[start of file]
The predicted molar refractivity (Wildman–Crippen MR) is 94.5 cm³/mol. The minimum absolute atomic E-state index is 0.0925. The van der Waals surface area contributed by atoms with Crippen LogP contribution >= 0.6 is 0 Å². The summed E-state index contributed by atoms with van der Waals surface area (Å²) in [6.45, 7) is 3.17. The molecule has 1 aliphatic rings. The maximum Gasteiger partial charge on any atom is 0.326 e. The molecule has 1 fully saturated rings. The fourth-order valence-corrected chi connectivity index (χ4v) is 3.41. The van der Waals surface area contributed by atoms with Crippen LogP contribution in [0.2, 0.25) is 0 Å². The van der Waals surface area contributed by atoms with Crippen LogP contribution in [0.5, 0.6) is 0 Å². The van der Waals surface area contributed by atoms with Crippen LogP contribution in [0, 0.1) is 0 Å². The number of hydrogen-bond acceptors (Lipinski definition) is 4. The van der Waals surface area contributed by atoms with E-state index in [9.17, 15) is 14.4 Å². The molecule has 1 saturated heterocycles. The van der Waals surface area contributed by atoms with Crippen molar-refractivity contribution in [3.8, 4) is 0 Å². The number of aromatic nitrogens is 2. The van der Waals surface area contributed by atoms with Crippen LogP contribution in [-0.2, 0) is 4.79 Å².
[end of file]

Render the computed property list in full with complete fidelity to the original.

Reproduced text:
The predicted molar refractivity (Wildman–Crippen MR) is 94.5 cm³/mol. The minimum absolute atomic E-state index is 0.0925. The van der Waals surface area contributed by atoms with Crippen LogP contribution >= 0.6 is 0 Å². The summed E-state index contributed by atoms with van der Waals surface area (Å²) in [6.45, 7) is 3.17. The molecule has 1 aliphatic rings. The maximum Gasteiger partial charge on any atom is 0.326 e. The molecule has 1 fully saturated rings. The fourth-order valence-corrected chi connectivity index (χ4v) is 3.41. The van der Waals surface area contributed by atoms with Crippen LogP contribution in [0.2, 0.25) is 0 Å². The van der Waals surface area contributed by atoms with Crippen LogP contribution in [0.5, 0.6) is 0 Å². The van der Waals surface area contributed by atoms with Crippen LogP contribution in [0, 0.1) is 0 Å². The number of hydrogen-bond acceptors (Lipinski definition) is 4. The van der Waals surface area contributed by atoms with E-state index in [9.17, 15) is 14.4 Å². The molecule has 1 saturated heterocycles. The van der Waals surface area contributed by atoms with Crippen molar-refractivity contribution in [3.8, 4) is 0 Å². The number of aromatic nitrogens is 2. The van der Waals surface area contributed by atoms with Crippen LogP contribution in [-0.2, 0) is 4.79 Å².